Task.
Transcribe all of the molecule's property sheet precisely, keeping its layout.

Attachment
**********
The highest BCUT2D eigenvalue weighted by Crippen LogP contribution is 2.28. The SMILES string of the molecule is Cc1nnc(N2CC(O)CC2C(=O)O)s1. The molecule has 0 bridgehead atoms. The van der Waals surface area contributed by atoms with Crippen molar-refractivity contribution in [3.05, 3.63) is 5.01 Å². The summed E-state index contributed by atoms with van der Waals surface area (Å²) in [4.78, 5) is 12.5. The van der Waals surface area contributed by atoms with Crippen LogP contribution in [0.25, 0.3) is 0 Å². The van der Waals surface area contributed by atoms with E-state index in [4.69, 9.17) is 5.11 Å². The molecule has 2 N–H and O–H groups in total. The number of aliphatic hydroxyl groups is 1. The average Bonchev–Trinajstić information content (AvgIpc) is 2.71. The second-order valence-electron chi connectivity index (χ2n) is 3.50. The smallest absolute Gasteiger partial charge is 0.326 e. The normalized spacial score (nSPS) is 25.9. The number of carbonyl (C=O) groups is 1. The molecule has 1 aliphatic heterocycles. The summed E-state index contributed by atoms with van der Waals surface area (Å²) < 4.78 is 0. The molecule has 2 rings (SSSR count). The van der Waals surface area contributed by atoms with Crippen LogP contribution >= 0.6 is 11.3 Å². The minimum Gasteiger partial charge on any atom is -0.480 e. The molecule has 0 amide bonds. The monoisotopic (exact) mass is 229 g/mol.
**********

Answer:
The highest BCUT2D eigenvalue weighted by Crippen LogP contribution is 2.28. The SMILES string of the molecule is Cc1nnc(N2CC(O)CC2C(=O)O)s1. The molecule has 0 bridgehead atoms. The van der Waals surface area contributed by atoms with Crippen molar-refractivity contribution in [3.05, 3.63) is 5.01 Å². The summed E-state index contributed by atoms with van der Waals surface area (Å²) in [4.78, 5) is 12.5. The van der Waals surface area contributed by atoms with Crippen LogP contribution in [0.25, 0.3) is 0 Å². The van der Waals surface area contributed by atoms with E-state index in [4.69, 9.17) is 5.11 Å². The molecule has 2 N–H and O–H groups in total. The number of aliphatic hydroxyl groups is 1. The average Bonchev–Trinajstić information content (AvgIpc) is 2.71. The second-order valence-electron chi connectivity index (χ2n) is 3.50. The smallest absolute Gasteiger partial charge is 0.326 e. The normalized spacial score (nSPS) is 25.9. The number of carbonyl (C=O) groups is 1. The molecule has 1 aliphatic heterocycles. The summed E-state index contributed by atoms with van der Waals surface area (Å²) < 4.78 is 0. The molecule has 2 rings (SSSR count). The van der Waals surface area contributed by atoms with Crippen LogP contribution >= 0.6 is 11.3 Å². The minimum Gasteiger partial charge on any atom is -0.480 e. The molecule has 0 amide bonds. The monoisotopic (exact) mass is 229 g/mol.